39 Water, Electrolytes, and Acid-Base Balance
Tubular lum en
- H
C f
Tubular cell
G lutam ine
G lutam lnase
G lutam ic acid
G lutam ate
d eh y d ro g en ase
a-K eto g lu tarate
C 0
+ H p or glucose
-------------- H+- -------------
-------------- Na+--------------
Lum en capillary
t - *1
2 ~ M a +
Formation of ammonia in the renal tubule cells from glutamine and
secretion of ammonium ion in the urine.
compensatory changes in an attempt to restore homeosta-
sis (Table 39-1). Acidosis due to respiratory failure leads
to compensatory renal changes, which lead to increased
reclamation of HC03 .
In assessment of acid-base disorders, commonly mea-
sured electrolytes are serum Na+, K+, H+ (as pH),
Cl- , and HCO^. Other anions (e.g., sulfates, phosphates,
proteins) and cations (e.g., calcium, magnesium, proteins)
are not measured routinely but can be estimated indirectly,
since (to maintain electrical neutrality) the sum of the
cations must equal that of the anions. Serum Na+ and K+
content accounts for 95% of cations, and Cl- and HCO
for about 85% of anions. The concentration of phosphate,
sulfate, and proteins can be calculated from the formula:
Unmeasured anions = [Na+] + [K+] —
[Cl- ] —
The unmeasured anion is commonly known as the
ion gap,
which is normally 12 ± 4 mEq/L. This value is
useful in assessing the acid-base status of a patient and
in diagnosing metabolic acidosis. Disorders that cause a
high anion gap are metabolic acidosis, dehydration, ther-
apy with sodium salts of strong acids, therapy with certain
antibiotics (e.g., carbenicillin), and alkalosis. A decrease
in the normal anion gap occurs in various plasma dilution
states, hypercalcemia, hypermagnesemia, hypernatremia,
hypoalbuminemia, disorders associated with hyperviscos-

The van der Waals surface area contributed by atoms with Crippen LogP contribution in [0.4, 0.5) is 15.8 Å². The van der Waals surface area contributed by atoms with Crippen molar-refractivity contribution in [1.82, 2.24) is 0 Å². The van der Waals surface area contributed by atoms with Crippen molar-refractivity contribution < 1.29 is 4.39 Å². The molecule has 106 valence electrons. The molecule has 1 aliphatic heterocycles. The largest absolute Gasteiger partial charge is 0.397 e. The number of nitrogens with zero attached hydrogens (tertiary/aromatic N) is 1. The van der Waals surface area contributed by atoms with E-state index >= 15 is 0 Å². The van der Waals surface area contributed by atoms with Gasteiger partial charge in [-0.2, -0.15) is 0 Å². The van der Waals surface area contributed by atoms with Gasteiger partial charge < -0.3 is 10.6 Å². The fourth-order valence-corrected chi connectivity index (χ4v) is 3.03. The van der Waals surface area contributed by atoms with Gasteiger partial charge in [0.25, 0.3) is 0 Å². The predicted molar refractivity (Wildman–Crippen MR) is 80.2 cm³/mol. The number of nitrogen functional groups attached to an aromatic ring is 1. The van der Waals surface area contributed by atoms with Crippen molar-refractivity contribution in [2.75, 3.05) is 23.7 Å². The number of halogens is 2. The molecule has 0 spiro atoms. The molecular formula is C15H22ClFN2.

ity, some paraproteinemias, and bromide toxicity.
Respiratory acidosis
is characterized by accumula-
tion of CO2, rise in PCO2 (hypercapnia or hypercarbia),
decrease in [HCOj~]/[PcoJ, and decrease in pH (see
Henderson-Hasselbalch equation, Chapter 1 ). It may result
from central depression of respiration (e.g., narcotic or
barbiturate overdose, trauma, infection, cerebrovascular
accident) or from pulmonary disease (e.g., asthma, ob-
structive lung disease, infection). Increased [H+] is in
part buffered by cellular uptake of H+ with corresponding
loss of intracellular K+. In acute hypercapnia, the primary
compensatory mechanism is tissue buffering. In chronic
hypercapnia, the kidneys respond to elevated plasma Pco
increasing the amount of HCO^ formed by carbonic an-
hydrase in the tubules and by excreting more H+.
The primary goal of treatment is to remove the
cause of the disturbed ventilation. Immediate intubation
and assisted ventilation also aid in improving the gas
Metabolic acidosis
with increased anion gap occurs in
diabetic or alcoholic ketoacidosis; lactic acidosis from hy-
poxia, shock, severe anemia, alcoholism, cancer; toxic-
ity from ingestion of salicylates, methanol, paraldehhyde,
and ethylene glycol; and renal failure. Lactic acid aci-
dosis caused by deprivation of tissue oxygenation, inhi-
bition of gluconeogensis, and some drugs and toxins is
due to accumulation of L-lactate, which is the end prod-
uct of glycolysis (Chapter 13). Frequently, L-lactate (sim-
ply referred to as lactate), is the metabolite measured
in assessing metabolic acidosis. However, D-lactate may
be produced under certain clinical conditions, such as
diminished colonic motility, short bowel syndrome, je-
junoileal bypass, due to overgrowth of D-lactate produc-
ing gram-positive organisms (e.g.,
Streptococcus bovis).
Carbohydrate malabsorption and in-
gestion of large amounts of carbohydrate may also ex-
asperate the development of D-lactate acidosis. In addi-
tion, an impairment of D-lactate metabolism may also
contribute to D-lactic acidosis. D-Lactate is converted to
pyruvate by D-2-hydroxy acid dehydrogenese, a mitochon-
drial enzyme present in liver, kidney, and other tissues.
The clinical manifestations of D-lactic acidosis include
episodes of encephalopathy and metabolic acidosis. Since
serum D-lactate is not a normally measured clinical param-
eter, the critical indices of suspicion of D-lactic acidosis in
the clinical conditions mentioned above include increased
anion gap metabolic acidosis with negative tests for
L-lactate and ketoacidosis. Metabolic acidosis with normal
anion gap occurs in renal tubular acidosis, carbonic anhy-
drase inhibition, diarrhea, ammonium chloride adminis-
tration, chronic pyelonephritis, and obstructive uropathy.
In both groups, plasma HCOj" levels decrease and tissue
buffering occurs by exchange of extracellular H+ for in-
tracellular K+. Thus, plasma K+ levels may increase.
Metabolic acidosis produces prompt stimulation of res-
piratory rate and decrease in PCO
. This effect cannot be
sustained, however, because of tiring of respiratory
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